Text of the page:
Topics: We’ve all heard the expression, “You can talk the talk, but can you walk the walk?”This idiom means a lot, particularly when it comes to proving your worth in the job market. Interviewers are constantly brainstorming new and unique questions for evaluating a candidate’s true potential, and while LinkedIn was once a great place for discovering such value, it quickly became another place where folks talked the talk … but didn’t necessarily walk the walk.The LinkedIn Professional PortfolioBut all of that is behind them now. With LinkedIn’s fairly new professional portfolio feature, launched back in May, LinkedIn users can now easily display their professional work via their personal profiles. This means you now have ability to showcase your presentations, ebooks, blog posts, videos, portfolios (or any work really) right on your profile. The idea is to give users the opportunity to display their work rather than just talk about it. Here’s an example from HubSpotter Rachel Sprung’s profile. As you can see, Rachel is able to actually show off the work she alludes to in the description of her current position. How to Begin Showcasing Your Value on LinkedInSo how can you start taking advantage of this awesome feature?To start, head over to your LinkedIn profile, and next to any module or position on your personal profile you’ll see a small square image with a plus sign on it. Click this to either upload a file or add a link to your work.If you don’t see this option on your profile, head here and click the blue “display your work” button.For the purposes of this tutorial, I’m going to add a link to my work under my current LinkedIn position at HubSpot. As shown in the below graphic, you’ll be asked to enter a URL and provide a description for that link. LinkedIn will automatically pull in an image for the work. In this case, it’s pulling an image from my most recent blog post.Voila! This link is now proudly showcased on my profile, right under recommendations. Now when someone comes to my profile, they can read what I have to offer … or see what I have to offer.TIP: Use the “Title” space to describe the work you’re placing on your profile, rather than using the generic title of the website link that LinkedIn populates. Examine the difference between the two below:Why You Should Take Advantage of LinkedIn’s New Portfolio FeatureNow that you know how to easily add your work to your LinkedIn profile, let’s talk about why it’s pretty sweet.Take Advantage of the Visual Content RevolutionLet’s start with the obvious. Social networks are getting increasingly more visual. With Facebook acquiring Instagram, LinkedIn acquiring SlideShare, and Twitter launching Vine, it’s clear that social thrives on visual content. With the introduction of this new feature, individuals can now easily share their work with the world. And this isn’t just limited to creative types; the option to share a link (as we saw above) opens a whole new array of opportunities for marketers and content creators to showcase their work and promote their business’ content. Marketers, designers, writers, architects, artists, and the like can now make better use of LinkedIn to showcase their core work and stand out from other job seekers. It can also benefit recruiters who are seeking top notch talent.Give Your SlideShare Content Greater ReachSlideShare has quickly become an effective channel for promoting visual content, and marketers are finding various ways to capitalize on popularity of the site. Considering LinkedIn’s acquisition of SlideShare, it only makes sense that the professional network would seek to integrate visual presentations more seamlessly with its core site, and now users have the ability to prominently display those SlideShare presentations on their LinkedIn Profiles (as Rachel did in our first example). Take advantage of it! What other benefits do you think LinkedIn’s portfolios feature has for users? Originally published Jul 18, 2013 8:00:00 AM, updated July 28 2017 LinkedIn Marketing Don’t forget to share this post! AddThis Sharing ButtonsShare to TwitterTwitterShare to FacebookFacebookShare to Email AppEmail AppShare to LinkedInLinkedInShare to MessengerMessengerShare to SlackSlack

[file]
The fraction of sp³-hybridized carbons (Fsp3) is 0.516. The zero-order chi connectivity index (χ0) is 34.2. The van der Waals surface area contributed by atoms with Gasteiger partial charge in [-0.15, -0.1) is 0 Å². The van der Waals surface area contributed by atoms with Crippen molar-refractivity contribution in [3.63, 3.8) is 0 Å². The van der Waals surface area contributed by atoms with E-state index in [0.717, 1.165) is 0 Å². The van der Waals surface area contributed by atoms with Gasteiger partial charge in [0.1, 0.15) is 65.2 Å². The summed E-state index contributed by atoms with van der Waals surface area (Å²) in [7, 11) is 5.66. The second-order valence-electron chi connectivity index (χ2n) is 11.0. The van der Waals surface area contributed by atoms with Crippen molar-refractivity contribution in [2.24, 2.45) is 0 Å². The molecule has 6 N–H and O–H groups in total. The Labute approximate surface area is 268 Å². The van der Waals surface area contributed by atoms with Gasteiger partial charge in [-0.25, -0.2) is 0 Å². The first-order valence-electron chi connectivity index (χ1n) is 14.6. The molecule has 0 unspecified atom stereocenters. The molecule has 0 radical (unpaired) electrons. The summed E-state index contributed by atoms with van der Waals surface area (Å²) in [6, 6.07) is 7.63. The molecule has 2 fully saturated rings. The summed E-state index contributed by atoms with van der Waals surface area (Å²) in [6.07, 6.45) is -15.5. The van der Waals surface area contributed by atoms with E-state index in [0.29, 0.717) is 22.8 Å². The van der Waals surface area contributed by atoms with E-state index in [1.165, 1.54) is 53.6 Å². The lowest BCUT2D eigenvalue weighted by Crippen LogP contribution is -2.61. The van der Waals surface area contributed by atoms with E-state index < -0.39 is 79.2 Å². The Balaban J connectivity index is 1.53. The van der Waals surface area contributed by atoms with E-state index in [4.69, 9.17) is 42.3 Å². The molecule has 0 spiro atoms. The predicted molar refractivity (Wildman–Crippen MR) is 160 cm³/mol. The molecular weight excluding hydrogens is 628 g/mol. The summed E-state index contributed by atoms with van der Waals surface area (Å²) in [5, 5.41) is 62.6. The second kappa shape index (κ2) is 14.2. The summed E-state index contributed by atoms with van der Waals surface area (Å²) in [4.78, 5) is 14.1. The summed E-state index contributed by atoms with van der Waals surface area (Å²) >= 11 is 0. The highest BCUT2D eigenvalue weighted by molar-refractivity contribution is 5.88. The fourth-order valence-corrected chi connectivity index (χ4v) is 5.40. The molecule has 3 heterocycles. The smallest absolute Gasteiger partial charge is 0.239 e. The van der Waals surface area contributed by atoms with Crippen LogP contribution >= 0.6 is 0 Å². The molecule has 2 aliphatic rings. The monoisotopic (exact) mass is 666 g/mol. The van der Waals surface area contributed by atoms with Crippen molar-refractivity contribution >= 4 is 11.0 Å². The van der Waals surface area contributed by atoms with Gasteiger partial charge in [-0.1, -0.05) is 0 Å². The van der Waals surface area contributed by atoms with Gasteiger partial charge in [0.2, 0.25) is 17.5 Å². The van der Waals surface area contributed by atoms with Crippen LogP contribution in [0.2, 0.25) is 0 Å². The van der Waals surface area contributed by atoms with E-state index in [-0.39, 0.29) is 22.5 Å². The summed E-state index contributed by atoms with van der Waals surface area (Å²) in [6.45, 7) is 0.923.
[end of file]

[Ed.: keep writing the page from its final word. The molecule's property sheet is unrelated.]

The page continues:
Originally published Jan 15, 2014 8:00:00 AM, updated August 29 2017 Mobile Apps Don’t forget to share this post! AddThis Sharing ButtonsShare to TwitterTwitterShare to FacebookFacebookShare to Email AppEmail AppShare to LinkedInLinkedInShare to MessengerMessengerShare to SlackSlack You know that panicked feeling you get when your mobile device isn’t immediately nearby? Yeah, this post isn’t going to help that at all.It will, however, give you a handful of useful business apps to further extend that digital Swiss Army knife of yours.Some of these mobile apps are old favorites, and some are more new. All of them were built to make your work schedule easier and your end-goals more attainable.So … let’s get started, shall we? Here are eight notable apps to help your day and business run better. 1) HubSpot’s Free Sales ToolsLet’s start this list off with a brand new mobile app. The HubSpot Sales app notifies you when a contact has opened an email you’ve sent their way.From the Reviews”I’ve been a desktop user for awhile, and was pleased to see it translate to neatly to mobile. It’s really well designed, minimal fuss interface that does exactly what it sets out to do – show you who’s read your emails. syncs seamlessly with Gmail and apple mail accounts. You don’t even know it’s there until you need it”– santafescribe, iPhone, 12/2013iPhone: 5 stars with 5 reviews2) LinkedInLikely on many of your mobile devices already, the LinkedIn app is well-regarded for a reason. The app was redesigned in spring 2013 to be cleaner and simpler and make it easier to find what you need.The app seems built for people who consume information on the run. It enables you to quickly scroll a newsfeed of updates without ever being too far from main functionality like updating your profile, saving job listings, and seeing who has viewed your page. From the Reviews”Great mobile version of the site. Well implemented mobile version of the web site. Helps you keep up with your business network contacts while on the go.”– William Buckner, Android, 1/2014Lower-scoring reviews mentioned privacy concerns, functionality missing from desktop version, and bugs.Android: 4 stars with 168K reviews | iPhone: 4 stars with 145 reviewsRelated: Twitter and Facebook Apps for iPhone and Android. Twitter was made for mobile devices — after 140 characters, your thumbs start to wear out (unless you’re a teenager, in which case you can mostly likely write SMS novels by now). Neither Facebook nor Twitter have reviews as strong as LinkedIn for their latest versions, but new versions come out all the time with improvements. 3) TempoAs it turns out, meetings come with a lot of baggage. More often than not, there are related emails and documents to reference, directions and names to remember, and even access codes to log in. Calling itself a “smart calendar,” Tempo aims to organize all of that for you.It goes a step beyond your standard mobile calendar to incorporate webinar dial-ins, your email inbox, LinkedIn contacts, and GPS directions. The goal is to pull in all the information you need into one screen that you can quickly access in the hallway with one hand on your phone and the other on that triple grande latte you love so much. From the Reviews”Intuitive setup, attractive design, feature-rich, but not bloated with useless add-ons. Well-done app that will be a great complement to the standard calendar.”– Our Lady of Guadalupe. 5 stars, 11/2013Lower-scoring reviews mentioned syncing bugs and additional functionality requests. iPhone: 4.5 stars with 1900+ reviews4) Join.me, GoToMeeting, and WebExThere was a time before webinars … I think. It’s tough to recall now — the memory grows foggier every day. By now, most B2B companies have started to use some form of remote meeting software, whether for webinars, sales demos, or standard run-of-the-mill meetings. Dialing into one of these meeting using your smartphone alone can be a bit of a pain. That’s why the mobile apps from Join.me, GoToMeeting, WebEx, and others are pretty critical.What you use will depend on the software your company has gone with. If you don’t currently use remote-meeting software, Join.me is a good (and low-cost) start. From the Reviews”I found this app to work well right out of the box. Responsive, steady, affordable.”– BronxToBam on Join me, 4 stars, 11/2013Lower-scoring reviews for both apps focused on feature requests and some audio issues. GoToMeeting: Android | iOS/iPhoneJoin.me: Android | iOS /iPhoneWebEx: Android | iOS/iPhone5) HubSpotIt’s no wonder that we love our own apps for B2B marketing, but since so many of our readers are inbound marketers and HubSpot customers, this app was well worth the list.The HubSpot App first launched in 2012, with on-the-go analytics and a built-in Marketing Grader. The capability of this app has vastly expanded since then.Today, customers using HubSpot’s Mobile App carry with them:Marketing GraderUp-to-date marketing analyticsYour contacts database and lists of leadsSocial media publishing and analyticsSocial media monitoring (iPhone only)Email analytics (iPhone only)Android dashboard widget (Android Only)If you’re not a HubSpot user, you can still download the app for the free Marketing Grader tool.From the Reviews”I’m a marketing Junkie. I can’t stand to be without my info. This app lets me check my new leads, my visitor and contact progress, and handle my social media all in one spot. Love that it keeps updating based on our input.”– Julie Montgomery, iPhone, 10/2013Lower-scoring reviews mentioned crashes on Android devices and requests for more of HubSpot features within it (we’re working on it!) Android: 4 stars with 42 reviews | iPhone: 4.5 Stars with 149 reviews6) TripItIf you’ve perfected the art of pulling your laptop out of your briefcase and taking off your shoes in one swift movement, this app is for you.Designed for business travelers, TripIt gleans any travel information (flight confirmations, rental car receipts, hotel details etc.) from the tangled wasteland of your email inbox and presents it in a neat and orderly calendar view. Now all you have to worry about is whether your flight will have Wi-Fi. From the Reviews”Wonderful tool!!!! It collects itinerary info for any travel info that comes to the email account, including friends and family. No more searching emails for arrival times and flight numbers when picking up at the airport. Very slick!”– 1Wheeler2, 4 stars 12/2013Lower-scoring reviews mentioned some bugginess.Android: 4.25 stars 25K+ reviews | iOS/iPhone: 4 stars 24K+ ratings7) ExpensifyRated as the “Best Business Travel App” by Business Insider, Expensify aims to make capturing receipts and tracking mileage and other expenses for business much easier.Use your phone to take a picture of your receipts and complete expense forms. A built-in GPS will help you track mileage expenses and integrations with ADP, Salesforce, QuickBooks, Evernote, Excel, and Dropbox extend the functionality.From the Reviews”Intuitive and easy to use Great app. Didn’t take much time to learn and quickly add my expenses and generate reports. Love the fact that I can switch between my phone and my computer to work on a report. Integration with my bank account saves a lot of time not having to enter everything. Recommend it to anyone who needs on the go expense reporting.”– M Jared Baum, 4 stars 12/2013Lower-scoring reviews mentioned some missing functionality from the latest version and some app crashes upon launch.Android: 4.5 stars with 4000+ reviews | iOS/iPhone: 4.5 stars with 1100+ reviews8) PerchPerch is a new app, but pretty promising for those having to communicate with remote coworkers or clients.In its own words, “Perch is an ambient video communications app designed to bridge the culture gap and improve collaboration amongst distributed teams. Install Perch on two different iOS devices (iPhone 4s an above) to create an always-on video window between two spaces.”It’s like the Jetsons meets your weekly status meeting. From the Reviews”I love this app, super cool and smart, why has nobody before thought of using face recognition to start video chat automatically.”– Martin MELower-scoring reviews mentioned a desire to have this work with other versions of the iPhone.iOS/iPhone: 4 stars with 16 reviews (Note: Only for iPhone 4S and above)Each month brings new apps and new versions of existing apps, so undoubtedly, the list doesn’t end here. Add to this list content consumption apps like Evernote and Pocket or event apps like Eventbrite and your phone or tablet’s dance-card will quickly fill up.The best approach? Think about your biggest business needs on the run — do they center on productivity, reading, social networking, or something else? Then find the apps that will make those activities run a little (or a lot) more smoothly.What are some of the must-have business apps you really want? Share your wish list below! Topics: